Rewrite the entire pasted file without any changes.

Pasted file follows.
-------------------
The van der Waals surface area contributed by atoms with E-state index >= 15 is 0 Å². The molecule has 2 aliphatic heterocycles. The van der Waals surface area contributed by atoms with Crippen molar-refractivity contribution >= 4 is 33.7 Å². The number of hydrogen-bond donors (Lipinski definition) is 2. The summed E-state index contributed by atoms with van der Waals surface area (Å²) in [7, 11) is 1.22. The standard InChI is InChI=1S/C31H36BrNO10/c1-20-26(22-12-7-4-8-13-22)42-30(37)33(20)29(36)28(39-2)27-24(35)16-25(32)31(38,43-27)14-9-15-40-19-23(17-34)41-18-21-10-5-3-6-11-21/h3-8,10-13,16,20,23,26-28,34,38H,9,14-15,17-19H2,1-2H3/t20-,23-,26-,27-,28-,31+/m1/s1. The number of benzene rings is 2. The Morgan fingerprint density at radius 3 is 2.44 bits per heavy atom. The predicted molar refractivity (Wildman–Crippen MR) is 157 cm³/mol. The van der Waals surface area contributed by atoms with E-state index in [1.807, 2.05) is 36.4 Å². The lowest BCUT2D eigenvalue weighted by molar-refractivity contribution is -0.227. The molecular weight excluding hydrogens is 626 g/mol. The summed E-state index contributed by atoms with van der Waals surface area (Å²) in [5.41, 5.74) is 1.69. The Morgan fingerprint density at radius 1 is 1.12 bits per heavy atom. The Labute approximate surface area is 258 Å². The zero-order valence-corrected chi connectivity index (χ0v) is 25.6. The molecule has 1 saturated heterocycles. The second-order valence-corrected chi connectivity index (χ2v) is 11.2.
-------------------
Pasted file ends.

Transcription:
The van der Waals surface area contributed by atoms with E-state index >= 15 is 0 Å². The molecule has 2 aliphatic heterocycles. The van der Waals surface area contributed by atoms with Crippen molar-refractivity contribution >= 4 is 33.7 Å². The number of hydrogen-bond donors (Lipinski definition) is 2. The summed E-state index contributed by atoms with van der Waals surface area (Å²) in [7, 11) is 1.22. The standard InChI is InChI=1S/C31H36BrNO10/c1-20-26(22-12-7-4-8-13-22)42-30(37)33(20)29(36)28(39-2)27-24(35)16-25(32)31(38,43-27)14-9-15-40-19-23(17-34)41-18-21-10-5-3-6-11-21/h3-8,10-13,16,20,23,26-28,34,38H,9,14-15,17-19H2,1-2H3/t20-,23-,26-,27-,28-,31+/m1/s1. The number of benzene rings is 2. The Morgan fingerprint density at radius 3 is 2.44 bits per heavy atom. The predicted molar refractivity (Wildman–Crippen MR) is 157 cm³/mol. The van der Waals surface area contributed by atoms with E-state index in [1.807, 2.05) is 36.4 Å². The lowest BCUT2D eigenvalue weighted by molar-refractivity contribution is -0.227. The molecular weight excluding hydrogens is 626 g/mol. The summed E-state index contributed by atoms with van der Waals surface area (Å²) in [5.41, 5.74) is 1.69. The Morgan fingerprint density at radius 1 is 1.12 bits per heavy atom. The Labute approximate surface area is 258 Å². The zero-order valence-corrected chi connectivity index (χ0v) is 25.6. The molecule has 1 saturated heterocycles. The second-order valence-corrected chi connectivity index (χ2v) is 11.2.